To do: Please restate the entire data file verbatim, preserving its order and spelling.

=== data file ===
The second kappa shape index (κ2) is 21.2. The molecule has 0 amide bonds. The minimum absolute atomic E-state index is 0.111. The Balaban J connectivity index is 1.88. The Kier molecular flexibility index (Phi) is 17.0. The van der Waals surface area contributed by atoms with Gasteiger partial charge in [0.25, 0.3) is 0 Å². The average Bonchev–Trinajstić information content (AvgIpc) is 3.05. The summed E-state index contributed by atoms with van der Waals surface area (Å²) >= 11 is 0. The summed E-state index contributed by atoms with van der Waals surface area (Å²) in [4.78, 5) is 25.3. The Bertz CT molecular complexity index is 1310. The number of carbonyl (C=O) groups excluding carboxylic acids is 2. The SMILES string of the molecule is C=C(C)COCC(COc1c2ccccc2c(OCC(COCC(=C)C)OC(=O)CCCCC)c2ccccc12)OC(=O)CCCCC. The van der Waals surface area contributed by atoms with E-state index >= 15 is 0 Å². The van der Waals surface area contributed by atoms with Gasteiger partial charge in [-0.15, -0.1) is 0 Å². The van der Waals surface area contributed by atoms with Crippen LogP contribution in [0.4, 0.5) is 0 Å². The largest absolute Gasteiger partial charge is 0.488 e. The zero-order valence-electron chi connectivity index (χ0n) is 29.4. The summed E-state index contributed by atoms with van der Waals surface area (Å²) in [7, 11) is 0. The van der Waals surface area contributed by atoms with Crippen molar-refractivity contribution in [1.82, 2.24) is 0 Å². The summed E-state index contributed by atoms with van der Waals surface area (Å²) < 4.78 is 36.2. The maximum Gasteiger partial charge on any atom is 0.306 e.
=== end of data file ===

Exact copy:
The second kappa shape index (κ2) is 21.2. The molecule has 0 amide bonds. The minimum absolute atomic E-state index is 0.111. The Balaban J connectivity index is 1.88. The Kier molecular flexibility index (Phi) is 17.0. The van der Waals surface area contributed by atoms with Gasteiger partial charge in [0.25, 0.3) is 0 Å². The average Bonchev–Trinajstić information content (AvgIpc) is 3.05. The summed E-state index contributed by atoms with van der Waals surface area (Å²) >= 11 is 0. The summed E-state index contributed by atoms with van der Waals surface area (Å²) in [4.78, 5) is 25.3. The Bertz CT molecular complexity index is 1310. The number of carbonyl (C=O) groups excluding carboxylic acids is 2. The SMILES string of the molecule is C=C(C)COCC(COc1c2ccccc2c(OCC(COCC(=C)C)OC(=O)CCCCC)c2ccccc12)OC(=O)CCCCC. The van der Waals surface area contributed by atoms with E-state index >= 15 is 0 Å². The van der Waals surface area contributed by atoms with Gasteiger partial charge in [-0.15, -0.1) is 0 Å². The van der Waals surface area contributed by atoms with Crippen LogP contribution in [0.4, 0.5) is 0 Å². The largest absolute Gasteiger partial charge is 0.488 e. The zero-order valence-electron chi connectivity index (χ0n) is 29.4. The summed E-state index contributed by atoms with van der Waals surface area (Å²) in [7, 11) is 0. The van der Waals surface area contributed by atoms with Crippen molar-refractivity contribution in [1.82, 2.24) is 0 Å². The summed E-state index contributed by atoms with van der Waals surface area (Å²) < 4.78 is 36.2. The maximum Gasteiger partial charge on any atom is 0.306 e.